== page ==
This page provides an overview of fireworks laws that apply to Washington cities and counties, including information on permitting and licensing, dates and times fireworks may be sold or discharged, and examples of local ordinances.
State law governs the regulation of fireworks, including what fireworks are legal, licensing for public fireworks displays and for fireworks sellers, and when fireworks may be discharged. However, it leaves some room for local regulation, such as when fireworks may be sold or discharged and for cities and counties to completely prohibit the sale and discharge of fireworks.
Important Reminder: Any local fireworks ordinances that are more restrictive than state law may not take effect until at least one year after adoption.
The Washington State Patrol enforces the state fireworks laws:
Permitting and Licensing
A license issued by the State Patrol is required for:
- Manufacturing, importing, or selling (wholesale and retail) fireworks. See RCW 70.77.315.
- Possession or use of fireworks, other than consumer fireworks lawfully purchased at retail. See RCW 70.77.315 and RCW 70.77.255(4).
- Public display of fireworks (including those put on by local governments). A "public display of fireworks" is defined by RCW 70.77.160 as "an entertainment feature where the public is or could be admitted or allowed to view the display or discharge of display fireworks."
There are licensing exceptions for the purchase and use of certain agricultural and wildlife fireworks by government agencies and for the purchase of consumer fireworks by religious or private organizations for "religious or specific purposes," provided a permit is obtained from the local fire official.
In addition to the state license, a permit issued by a city or county, as the case may be, is required for the above activities approved by a state license.
Application is to be made to the "local fire official" (RCW 70.77.260), who submits a report of findings and a recommendation for or against the issuance of the permit, together with reasons, to the governing body (RCW 70.77.265). The governing body, or a person designated by the governing body, must grant the permit if it meets state standards and any standards that may be adopted by local ordinance, and it must do so:
- by June 10, or no less than 30 days after receipt of an application, whichever date occurs first, for sales commencing on June 28 and on December 27; or
- by December 10, or no less than 30 days after receipt of an application, whichever date occurs first, for sales commencing only on December 27. See RCW 70.77.270.
If the application is for a public display permit, only the city or county governing body (not a designee) may grant the permit, based on an investigation by the fire official. See RCW 70.77.280.
The sale of or an offer to sell the following types of fireworks is prohibited in Washington State by RCW 70.77.401:
consumer fireworks which are classified as sky rockets, or missile-type rockets, firecrackers, salutes, or chasers as defined by the United States department of transportation and the federal consumer products safety commission except as provided in RCW 70.77.311.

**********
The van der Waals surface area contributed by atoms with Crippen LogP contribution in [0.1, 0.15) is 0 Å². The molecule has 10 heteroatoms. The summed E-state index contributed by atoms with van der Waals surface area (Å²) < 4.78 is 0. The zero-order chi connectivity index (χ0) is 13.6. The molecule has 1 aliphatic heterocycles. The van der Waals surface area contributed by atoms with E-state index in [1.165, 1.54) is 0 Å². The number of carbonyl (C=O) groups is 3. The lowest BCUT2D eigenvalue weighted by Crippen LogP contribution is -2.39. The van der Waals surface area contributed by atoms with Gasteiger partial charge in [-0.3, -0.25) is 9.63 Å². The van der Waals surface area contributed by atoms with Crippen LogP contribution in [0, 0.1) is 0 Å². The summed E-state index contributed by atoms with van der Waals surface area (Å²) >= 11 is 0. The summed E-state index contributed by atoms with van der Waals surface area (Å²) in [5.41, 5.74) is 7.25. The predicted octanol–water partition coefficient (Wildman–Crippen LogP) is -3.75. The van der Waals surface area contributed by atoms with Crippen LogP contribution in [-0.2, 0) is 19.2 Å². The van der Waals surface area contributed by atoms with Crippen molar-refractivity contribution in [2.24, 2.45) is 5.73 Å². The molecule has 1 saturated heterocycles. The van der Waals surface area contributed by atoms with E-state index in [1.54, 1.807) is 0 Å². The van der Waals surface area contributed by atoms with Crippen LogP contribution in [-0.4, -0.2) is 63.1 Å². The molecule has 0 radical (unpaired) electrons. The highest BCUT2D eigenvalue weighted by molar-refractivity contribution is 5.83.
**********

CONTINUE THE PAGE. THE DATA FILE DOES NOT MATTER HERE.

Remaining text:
Dates and Times Fireworks May Be Sold or Discharged
RCW 70.77.395 sets the allowable times for sale or discharge of fireworks.
Fireworks may be sold and purchased on the following dates and times:
- June 28: noon to 11pm
- June 29-July 4: 9am to 11pm
- July 5: 9am to 9pm
- December 27-31: noon to 11pm
Fireworks may be used and discharged on the following dates and times:
- June 28: Noon to 11pm
- June 29-July 3: 9am to 11pm
- July 4: 9am to midnight
- July 5: 9am to 11pm
- December 31: 6pm to 1am on January 1
Cities and counties may, by ordinance, further restrict the days and times when fireworks may be sold and discharged. Cities and counties may also prohibit entirely the sale and discharge of fireworks. However, any such ordinance further restricting when fireworks may be sold or discharged, or which prohibits their sale and discharge, may not take effect until at least one year after adoption. See RCW 70.77.250(4).
The state Fire Prevention Bureau, a division of the Washington State Patrol, maintains a list of all cities and counties that identifies which have adopted ordinances that are more restrictive than state fireworks laws, including those that ban fireworks entirely, and which follow state restrictions. See Cities and Counties that Have Adopted Fireworks Ban or Restricted Sales/Use.
Examples of Ordinances that Vary Times from State Law
Examples of Ordinances that Prohibit Fireworks (with some Exceptions)
The following ordinances prohibit fireworks entirely with exceptions such as public displays, religious activities, private events, and agricultural and wildlife uses.
Examples of Ordinances that Allow Fireworks Prohibitions during Emergency Conditions
Some jurisdictions have adopted ordinances, effective after the statutory one-year waiting period, that authorize specific officials to prohibit fireworks during emergency conditions such as high fire danger. There are varying viewpoints about whether state law allows such emergency prohibitions.